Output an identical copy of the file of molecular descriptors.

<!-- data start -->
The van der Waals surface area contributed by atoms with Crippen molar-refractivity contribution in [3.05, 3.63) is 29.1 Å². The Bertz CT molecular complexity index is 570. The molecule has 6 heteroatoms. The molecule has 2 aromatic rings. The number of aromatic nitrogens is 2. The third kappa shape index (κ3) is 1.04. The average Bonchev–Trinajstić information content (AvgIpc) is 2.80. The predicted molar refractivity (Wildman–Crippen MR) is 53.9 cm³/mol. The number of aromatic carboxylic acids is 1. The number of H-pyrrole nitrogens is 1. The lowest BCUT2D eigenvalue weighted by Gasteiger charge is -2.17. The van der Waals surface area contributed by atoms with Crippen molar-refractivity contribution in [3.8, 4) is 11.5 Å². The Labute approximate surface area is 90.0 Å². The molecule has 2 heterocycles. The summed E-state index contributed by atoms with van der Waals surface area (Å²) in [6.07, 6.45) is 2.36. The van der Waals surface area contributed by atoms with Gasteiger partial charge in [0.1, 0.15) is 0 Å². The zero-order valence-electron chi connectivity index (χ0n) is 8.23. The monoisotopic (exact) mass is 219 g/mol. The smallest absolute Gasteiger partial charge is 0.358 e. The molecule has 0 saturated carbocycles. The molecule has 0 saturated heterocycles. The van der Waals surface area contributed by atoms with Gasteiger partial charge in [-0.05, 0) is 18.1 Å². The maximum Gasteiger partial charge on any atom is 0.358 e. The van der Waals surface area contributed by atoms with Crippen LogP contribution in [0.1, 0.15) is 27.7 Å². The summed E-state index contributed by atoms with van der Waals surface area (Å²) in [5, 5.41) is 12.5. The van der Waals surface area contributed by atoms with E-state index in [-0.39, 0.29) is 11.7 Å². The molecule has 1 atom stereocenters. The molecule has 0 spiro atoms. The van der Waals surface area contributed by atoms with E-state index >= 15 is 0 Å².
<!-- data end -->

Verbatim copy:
The van der Waals surface area contributed by atoms with Crippen molar-refractivity contribution in [3.05, 3.63) is 29.1 Å². The Bertz CT molecular complexity index is 570. The molecule has 6 heteroatoms. The molecule has 2 aromatic rings. The number of aromatic nitrogens is 2. The third kappa shape index (κ3) is 1.04. The average Bonchev–Trinajstić information content (AvgIpc) is 2.80. The predicted molar refractivity (Wildman–Crippen MR) is 53.9 cm³/mol. The number of aromatic carboxylic acids is 1. The number of H-pyrrole nitrogens is 1. The lowest BCUT2D eigenvalue weighted by Gasteiger charge is -2.17. The van der Waals surface area contributed by atoms with Crippen molar-refractivity contribution in [3.8, 4) is 11.5 Å². The Labute approximate surface area is 90.0 Å². The molecule has 2 heterocycles. The summed E-state index contributed by atoms with van der Waals surface area (Å²) in [6.07, 6.45) is 2.36. The van der Waals surface area contributed by atoms with Gasteiger partial charge in [0.1, 0.15) is 0 Å². The zero-order valence-electron chi connectivity index (χ0n) is 8.23. The monoisotopic (exact) mass is 219 g/mol. The smallest absolute Gasteiger partial charge is 0.358 e. The molecule has 0 saturated carbocycles. The molecule has 0 saturated heterocycles. The van der Waals surface area contributed by atoms with Gasteiger partial charge in [-0.05, 0) is 18.1 Å². The maximum Gasteiger partial charge on any atom is 0.358 e. The van der Waals surface area contributed by atoms with Crippen LogP contribution in [0.1, 0.15) is 27.7 Å². The summed E-state index contributed by atoms with van der Waals surface area (Å²) in [5, 5.41) is 12.5. The van der Waals surface area contributed by atoms with E-state index in [-0.39, 0.29) is 11.7 Å². The molecule has 1 atom stereocenters. The molecule has 0 spiro atoms. The van der Waals surface area contributed by atoms with E-state index >= 15 is 0 Å².